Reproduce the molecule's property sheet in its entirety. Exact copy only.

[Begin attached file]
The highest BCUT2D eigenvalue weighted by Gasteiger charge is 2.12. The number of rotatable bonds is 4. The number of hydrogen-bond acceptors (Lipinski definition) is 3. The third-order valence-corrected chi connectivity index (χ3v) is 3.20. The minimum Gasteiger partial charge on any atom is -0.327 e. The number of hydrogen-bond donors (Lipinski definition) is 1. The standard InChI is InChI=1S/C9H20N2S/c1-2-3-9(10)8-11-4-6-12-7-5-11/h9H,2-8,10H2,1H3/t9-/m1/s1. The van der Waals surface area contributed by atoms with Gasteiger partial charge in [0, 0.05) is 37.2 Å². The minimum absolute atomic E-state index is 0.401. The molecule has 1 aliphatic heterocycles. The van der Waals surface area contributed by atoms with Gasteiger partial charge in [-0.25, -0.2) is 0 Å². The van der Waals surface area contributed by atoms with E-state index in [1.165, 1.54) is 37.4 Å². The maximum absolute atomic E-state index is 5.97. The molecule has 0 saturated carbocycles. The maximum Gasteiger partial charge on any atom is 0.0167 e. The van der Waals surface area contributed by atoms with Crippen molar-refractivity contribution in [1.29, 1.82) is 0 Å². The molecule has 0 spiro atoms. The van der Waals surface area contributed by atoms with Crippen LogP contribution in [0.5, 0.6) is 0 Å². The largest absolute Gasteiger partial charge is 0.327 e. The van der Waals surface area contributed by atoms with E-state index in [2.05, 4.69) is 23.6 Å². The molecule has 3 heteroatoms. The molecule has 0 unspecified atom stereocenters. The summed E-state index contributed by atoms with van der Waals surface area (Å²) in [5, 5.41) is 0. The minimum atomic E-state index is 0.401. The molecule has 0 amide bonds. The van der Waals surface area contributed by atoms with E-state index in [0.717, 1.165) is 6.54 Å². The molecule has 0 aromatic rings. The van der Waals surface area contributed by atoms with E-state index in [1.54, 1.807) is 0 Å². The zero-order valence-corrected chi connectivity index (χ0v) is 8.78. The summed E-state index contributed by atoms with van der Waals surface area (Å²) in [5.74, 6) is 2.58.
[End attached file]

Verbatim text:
The highest BCUT2D eigenvalue weighted by Gasteiger charge is 2.12. The number of rotatable bonds is 4. The number of hydrogen-bond acceptors (Lipinski definition) is 3. The third-order valence-corrected chi connectivity index (χ3v) is 3.20. The minimum Gasteiger partial charge on any atom is -0.327 e. The number of hydrogen-bond donors (Lipinski definition) is 1. The standard InChI is InChI=1S/C9H20N2S/c1-2-3-9(10)8-11-4-6-12-7-5-11/h9H,2-8,10H2,1H3/t9-/m1/s1. The van der Waals surface area contributed by atoms with Gasteiger partial charge in [0, 0.05) is 37.2 Å². The minimum absolute atomic E-state index is 0.401. The molecule has 1 aliphatic heterocycles. The van der Waals surface area contributed by atoms with Gasteiger partial charge in [-0.25, -0.2) is 0 Å². The van der Waals surface area contributed by atoms with E-state index in [1.165, 1.54) is 37.4 Å². The maximum absolute atomic E-state index is 5.97. The molecule has 0 saturated carbocycles. The maximum Gasteiger partial charge on any atom is 0.0167 e. The van der Waals surface area contributed by atoms with Crippen molar-refractivity contribution in [1.29, 1.82) is 0 Å². The molecule has 0 spiro atoms. The van der Waals surface area contributed by atoms with Crippen LogP contribution in [0.5, 0.6) is 0 Å². The largest absolute Gasteiger partial charge is 0.327 e. The van der Waals surface area contributed by atoms with E-state index in [2.05, 4.69) is 23.6 Å². The molecule has 3 heteroatoms. The molecule has 0 unspecified atom stereocenters. The summed E-state index contributed by atoms with van der Waals surface area (Å²) in [5, 5.41) is 0. The minimum atomic E-state index is 0.401. The molecule has 0 amide bonds. The van der Waals surface area contributed by atoms with E-state index in [0.717, 1.165) is 6.54 Å². The molecule has 0 aromatic rings. The van der Waals surface area contributed by atoms with E-state index in [1.54, 1.807) is 0 Å². The zero-order valence-corrected chi connectivity index (χ0v) is 8.78. The summed E-state index contributed by atoms with van der Waals surface area (Å²) in [5.74, 6) is 2.58.